4. O Clavis David Evening Antiphon for December 19
O Key of David,h and Scepture of the
House of Israel,i
Thou That openest and no man shutteth, and shuttest, and no man openeth:k
Come, and lose the prisoner from the prison house,l
and him that sitteth in darkness, from the shadow of death.
h. Revelation 3:7. And to the angel of the church of Philadelphia, write: These things saith the Holy One and the true one, he that hath the key of David; he that openeth, and no man shutteth; shutteth, and no man openeth: [emphasis added]
i. Numbers 24:17. I shall see him, but not now: I shall behold him, but not near. A STAR SHALL RISE out of Jacob and a sceptre shall spring up from Israel: and shall strike the chiefs of Moab, and shall waste all the children of Seth.
k. Isaiah 22:22. And I will lay the key of the house of David upon his shoulder: and he shall open, and none shall shut: and he shall shut, and none shall open.
l. Psalm 107:16. Because he hath broken gates of brass, and burst the iron bars. [In the Douay-Rheims Bible, this is Psalm 106:17. Ed.]
5. O Oriens Evening Antiphon for December 20
O Orient,m Brightest of the Eternal
and Sun of Righteousness:o
Come and lighten them that sit in darkness,p
and in the shadow of death.
m. Zechariah 3:8 -- "My servant in the East." [Editor's Note: Rev. Neale gave the foregoing text; the full citation from the Douay-Rheims version of Zechariah 3:8 is "Hear, O Jesus thou high priest, thou and thy friends that dwell before thee, for they are portending men: for behold I WILL BRING MY SERVANT THE ORIENT." Note that most translations give "my servant, the branch [of David)." And, likewise, the name of the high priest is most frequently translated as "Joshua."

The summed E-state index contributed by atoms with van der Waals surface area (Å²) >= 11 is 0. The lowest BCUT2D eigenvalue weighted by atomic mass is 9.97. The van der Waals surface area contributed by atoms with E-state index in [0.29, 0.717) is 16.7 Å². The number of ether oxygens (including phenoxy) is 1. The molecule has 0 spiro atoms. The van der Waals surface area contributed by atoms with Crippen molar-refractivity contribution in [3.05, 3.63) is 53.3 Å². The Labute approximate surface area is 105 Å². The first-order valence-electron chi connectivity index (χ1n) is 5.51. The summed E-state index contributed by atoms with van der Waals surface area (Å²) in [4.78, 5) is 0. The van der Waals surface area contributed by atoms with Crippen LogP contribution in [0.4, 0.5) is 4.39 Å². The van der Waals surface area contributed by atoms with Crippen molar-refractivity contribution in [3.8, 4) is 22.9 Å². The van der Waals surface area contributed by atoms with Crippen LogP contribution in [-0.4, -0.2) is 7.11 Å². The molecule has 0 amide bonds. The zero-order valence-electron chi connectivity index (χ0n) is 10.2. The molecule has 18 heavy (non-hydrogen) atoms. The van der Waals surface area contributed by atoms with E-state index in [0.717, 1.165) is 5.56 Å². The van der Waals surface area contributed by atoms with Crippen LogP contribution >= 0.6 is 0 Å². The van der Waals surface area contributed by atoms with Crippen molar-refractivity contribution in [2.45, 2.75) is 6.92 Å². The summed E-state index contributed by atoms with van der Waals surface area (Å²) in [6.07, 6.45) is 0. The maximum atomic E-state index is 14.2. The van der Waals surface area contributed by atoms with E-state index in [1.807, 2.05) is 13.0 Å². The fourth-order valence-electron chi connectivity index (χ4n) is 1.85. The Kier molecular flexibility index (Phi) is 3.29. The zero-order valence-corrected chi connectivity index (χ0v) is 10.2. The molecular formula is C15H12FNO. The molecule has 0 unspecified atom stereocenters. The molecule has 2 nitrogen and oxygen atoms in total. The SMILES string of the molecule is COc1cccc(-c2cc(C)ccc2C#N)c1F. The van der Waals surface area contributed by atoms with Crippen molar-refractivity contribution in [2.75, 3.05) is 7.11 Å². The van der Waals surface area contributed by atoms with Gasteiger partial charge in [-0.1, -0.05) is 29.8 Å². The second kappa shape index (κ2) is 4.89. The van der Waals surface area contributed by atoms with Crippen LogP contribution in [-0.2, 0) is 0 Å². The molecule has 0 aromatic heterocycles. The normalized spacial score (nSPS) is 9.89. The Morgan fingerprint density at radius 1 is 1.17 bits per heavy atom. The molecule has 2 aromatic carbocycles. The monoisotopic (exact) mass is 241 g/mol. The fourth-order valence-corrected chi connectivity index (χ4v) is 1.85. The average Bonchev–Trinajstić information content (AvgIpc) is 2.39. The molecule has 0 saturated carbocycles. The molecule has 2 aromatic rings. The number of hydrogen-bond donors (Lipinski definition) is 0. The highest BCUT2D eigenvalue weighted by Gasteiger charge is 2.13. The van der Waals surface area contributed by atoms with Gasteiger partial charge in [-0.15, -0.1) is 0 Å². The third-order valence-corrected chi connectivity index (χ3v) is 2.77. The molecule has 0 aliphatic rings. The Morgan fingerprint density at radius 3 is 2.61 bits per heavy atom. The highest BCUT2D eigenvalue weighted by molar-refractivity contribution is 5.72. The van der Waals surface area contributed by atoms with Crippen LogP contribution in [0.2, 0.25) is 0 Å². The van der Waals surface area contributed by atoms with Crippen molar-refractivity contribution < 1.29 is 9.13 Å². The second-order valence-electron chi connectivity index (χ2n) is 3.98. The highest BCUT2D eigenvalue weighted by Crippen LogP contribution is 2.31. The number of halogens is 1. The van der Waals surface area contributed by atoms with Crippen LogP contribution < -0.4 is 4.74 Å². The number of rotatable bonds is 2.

n. Hebrews 1:3. Who being the brightness of his glory, and the figure of his substance, and upholding all things by the word of his power, making purgation of sins, sitteth on the right hand of the majesty on high.
o. Malachi 4:2. But unto you that fear my name, the Sun of justice shall arise, and health in his wings: and you shall go forth, and shall leap like calves of the herd.
p. Luke 1:79. To enlighten them that sit in darkness, and in the shadow of death: to direct our feet into the way of peace.
6. O Rex Gentium Evening Antiphon for December 21
O King of the Gentiles,q and their
the Corner-stone,r Who madest both one:
Come and save man,
whom Thou hast made out of the dust of the earth.s
q. Haggai 2:7. For thus saith the Lord of hosts: Yet one little while, and I will move the heaven and the earth, and the sea, and the dry land.
r. Ephesians 2:14. For he is our peace, who hath made both one, and breaking down the middle wall of partition, the enmities in his flesh:
s. Genesis 2:7. And the Lord God formed man of the slime of the earth: and breathed into his face the breath of life, and man became a living soul.
7. O Emmanuel Evening Antiphon for December 22